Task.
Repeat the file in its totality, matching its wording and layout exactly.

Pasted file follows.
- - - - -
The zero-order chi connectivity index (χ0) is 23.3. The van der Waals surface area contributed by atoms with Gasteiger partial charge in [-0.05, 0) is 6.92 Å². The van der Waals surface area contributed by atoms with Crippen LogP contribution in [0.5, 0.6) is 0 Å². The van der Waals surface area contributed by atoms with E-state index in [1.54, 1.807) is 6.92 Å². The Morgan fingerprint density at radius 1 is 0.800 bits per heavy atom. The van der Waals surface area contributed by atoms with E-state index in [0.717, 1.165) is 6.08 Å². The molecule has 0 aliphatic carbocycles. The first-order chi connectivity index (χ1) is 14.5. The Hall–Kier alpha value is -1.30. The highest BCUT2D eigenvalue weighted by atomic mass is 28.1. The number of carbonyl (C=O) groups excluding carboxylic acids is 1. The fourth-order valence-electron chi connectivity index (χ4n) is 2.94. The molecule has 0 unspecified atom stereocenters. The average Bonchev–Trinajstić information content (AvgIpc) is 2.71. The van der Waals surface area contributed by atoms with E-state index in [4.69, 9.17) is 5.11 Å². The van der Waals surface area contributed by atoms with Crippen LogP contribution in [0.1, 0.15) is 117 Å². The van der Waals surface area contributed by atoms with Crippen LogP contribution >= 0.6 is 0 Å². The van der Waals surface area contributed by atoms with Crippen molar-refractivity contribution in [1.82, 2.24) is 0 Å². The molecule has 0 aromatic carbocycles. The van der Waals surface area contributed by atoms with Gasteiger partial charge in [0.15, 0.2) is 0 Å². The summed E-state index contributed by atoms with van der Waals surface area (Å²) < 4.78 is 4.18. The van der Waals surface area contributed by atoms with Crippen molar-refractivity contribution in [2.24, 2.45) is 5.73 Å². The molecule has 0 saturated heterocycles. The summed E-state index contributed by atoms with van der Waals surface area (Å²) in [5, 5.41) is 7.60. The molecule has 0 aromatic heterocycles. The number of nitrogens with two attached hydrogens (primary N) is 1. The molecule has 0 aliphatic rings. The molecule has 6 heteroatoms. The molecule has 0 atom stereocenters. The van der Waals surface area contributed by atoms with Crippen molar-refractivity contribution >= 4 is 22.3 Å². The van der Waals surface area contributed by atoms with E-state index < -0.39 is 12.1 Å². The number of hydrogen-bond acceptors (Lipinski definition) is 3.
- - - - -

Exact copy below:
The zero-order chi connectivity index (χ0) is 23.3. The van der Waals surface area contributed by atoms with Gasteiger partial charge in [-0.05, 0) is 6.92 Å². The van der Waals surface area contributed by atoms with Crippen LogP contribution in [0.5, 0.6) is 0 Å². The van der Waals surface area contributed by atoms with E-state index in [1.54, 1.807) is 6.92 Å². The Morgan fingerprint density at radius 1 is 0.800 bits per heavy atom. The van der Waals surface area contributed by atoms with E-state index in [0.717, 1.165) is 6.08 Å². The molecule has 0 aliphatic carbocycles. The first-order chi connectivity index (χ1) is 14.5. The Hall–Kier alpha value is -1.30. The highest BCUT2D eigenvalue weighted by atomic mass is 28.1. The number of carbonyl (C=O) groups excluding carboxylic acids is 1. The fourth-order valence-electron chi connectivity index (χ4n) is 2.94. The molecule has 0 unspecified atom stereocenters. The average Bonchev–Trinajstić information content (AvgIpc) is 2.71. The van der Waals surface area contributed by atoms with E-state index in [4.69, 9.17) is 5.11 Å². The van der Waals surface area contributed by atoms with Crippen LogP contribution in [0.1, 0.15) is 117 Å². The van der Waals surface area contributed by atoms with Crippen LogP contribution >= 0.6 is 0 Å². The van der Waals surface area contributed by atoms with Crippen molar-refractivity contribution in [1.82, 2.24) is 0 Å². The molecule has 0 aromatic carbocycles. The van der Waals surface area contributed by atoms with Gasteiger partial charge in [0.15, 0.2) is 0 Å². The summed E-state index contributed by atoms with van der Waals surface area (Å²) < 4.78 is 4.18. The van der Waals surface area contributed by atoms with Crippen molar-refractivity contribution in [2.24, 2.45) is 5.73 Å². The molecule has 0 saturated heterocycles. The summed E-state index contributed by atoms with van der Waals surface area (Å²) in [5, 5.41) is 7.60. The molecule has 0 aromatic heterocycles. The number of nitrogens with two attached hydrogens (primary N) is 1. The molecule has 0 aliphatic rings. The molecule has 6 heteroatoms. The molecule has 0 atom stereocenters. The van der Waals surface area contributed by atoms with Crippen molar-refractivity contribution >= 4 is 22.3 Å². The van der Waals surface area contributed by atoms with E-state index < -0.39 is 12.1 Å². The number of hydrogen-bond acceptors (Lipinski definition) is 3.